Celine Mboya was 13 and about to sit her exams for entry into high school in Homa Bay, Kenya, when a clinician diagnosed her as HIV positive. Wanting to protect her, her single mother (her father died when she was a baby) initially hid Celine’s status from her, instead telling her that she had tuberculosis (TB).
She found out the truth a year later. “I felt like I was doomed,” Celine says. “I lost focus in life.” Angry at her mother, she refused to eat for two days in protest.
Five years on, the 18-year-old is now a vocal advocate for young people living with HIV/AIDS, offering hope and encouragement as well as discussing the topic that once caused her such despair: the importance of full disclosure.
Celine’s work began last year, when at the age of 17 she volunteered to become an adolescent lead at Miriu Health Centre in Homa Bay. This was part of the Adolescent Youth and Peer Advisory Group, an ambassadorship program run in conjunction with the Elizabeth Glaser Pediatric AIDS Foundation.
She discovered her purpose: “The thing I love most is talking to young people about the importance of disclosure.”
She talks to young people living with HIV about accepting their status and handling discrimination from their peers. And she often makes home visits to those who aren’t adhering to their treatment regimens.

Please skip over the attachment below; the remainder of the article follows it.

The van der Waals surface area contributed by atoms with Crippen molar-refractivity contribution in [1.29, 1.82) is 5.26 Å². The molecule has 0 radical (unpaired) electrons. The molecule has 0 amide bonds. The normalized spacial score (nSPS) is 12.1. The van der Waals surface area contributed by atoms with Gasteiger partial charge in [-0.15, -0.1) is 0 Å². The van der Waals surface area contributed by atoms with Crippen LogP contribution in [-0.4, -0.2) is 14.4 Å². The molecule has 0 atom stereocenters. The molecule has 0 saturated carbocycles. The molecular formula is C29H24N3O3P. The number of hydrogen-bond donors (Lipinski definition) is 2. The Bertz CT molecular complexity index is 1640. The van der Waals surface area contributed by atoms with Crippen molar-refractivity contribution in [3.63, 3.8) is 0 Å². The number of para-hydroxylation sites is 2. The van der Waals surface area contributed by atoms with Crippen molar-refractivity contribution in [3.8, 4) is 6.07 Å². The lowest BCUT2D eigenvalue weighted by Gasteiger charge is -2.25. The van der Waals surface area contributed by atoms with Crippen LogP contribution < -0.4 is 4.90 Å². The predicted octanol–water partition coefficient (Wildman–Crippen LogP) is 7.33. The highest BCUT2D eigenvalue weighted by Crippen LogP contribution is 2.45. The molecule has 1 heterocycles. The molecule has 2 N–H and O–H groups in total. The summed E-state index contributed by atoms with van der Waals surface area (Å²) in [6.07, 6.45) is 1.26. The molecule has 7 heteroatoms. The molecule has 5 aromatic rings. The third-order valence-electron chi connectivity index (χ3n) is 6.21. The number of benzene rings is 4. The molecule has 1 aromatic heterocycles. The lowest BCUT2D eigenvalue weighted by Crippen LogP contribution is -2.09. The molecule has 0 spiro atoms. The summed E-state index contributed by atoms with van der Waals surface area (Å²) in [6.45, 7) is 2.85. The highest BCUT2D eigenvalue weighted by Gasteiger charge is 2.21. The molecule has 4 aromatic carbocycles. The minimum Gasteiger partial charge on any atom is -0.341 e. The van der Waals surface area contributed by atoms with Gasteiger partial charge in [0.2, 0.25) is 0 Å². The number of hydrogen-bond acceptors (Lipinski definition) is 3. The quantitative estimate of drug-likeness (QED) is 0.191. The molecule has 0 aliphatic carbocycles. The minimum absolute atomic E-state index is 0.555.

Sometimes, Celine uses her own story to encourage. “Most of them don’t believe it, but I tell them it’s true, that it’s the real life story,” she says. “I speak to young people in schools, in homes, in society. I want to overcome some of the stigma because many people here believe that HIV is a punishment from God.
“So I ask them, ‘Do you believe that I have been punished?’ When they say yes, I ask, ‘Then what do you believe I could have done to deserve such a punishment?’ And that is when they start to say, ‘Oh well, I don’t know.’ They don’t have evidence to show that it is a punishment, and that is when I tell them that is just a common myth.”
For Celine, it’s also a way of giving back to the health facility that first cared for her as a patient.
“When I first found out about my status, the team at the centre really encouraged me,” she says. “My biggest problem was in school, because I couldn’t concentrate, with everything that was happening to my health. But [the health centre] even helped me with some of the mathematical textbooks for my exams and I achieved a C+.”
Celine has continued her studies alongside her work at the health centre, and has a place at Egerton University to study business this year. She hopes to become a HIV counsellor in the future.
Last year she was asked to represent Miriu Health Centre at a conference in the Kenyan capital, Nairobi. “That is where they realised the potential in me,” Celine says. “I have so much passion for this work.”
She and her mother now get along well. “In the beginning I used to tell her that everyone, even if positive, still has potential. Now, she’s very, very happy about what I do with my life.”
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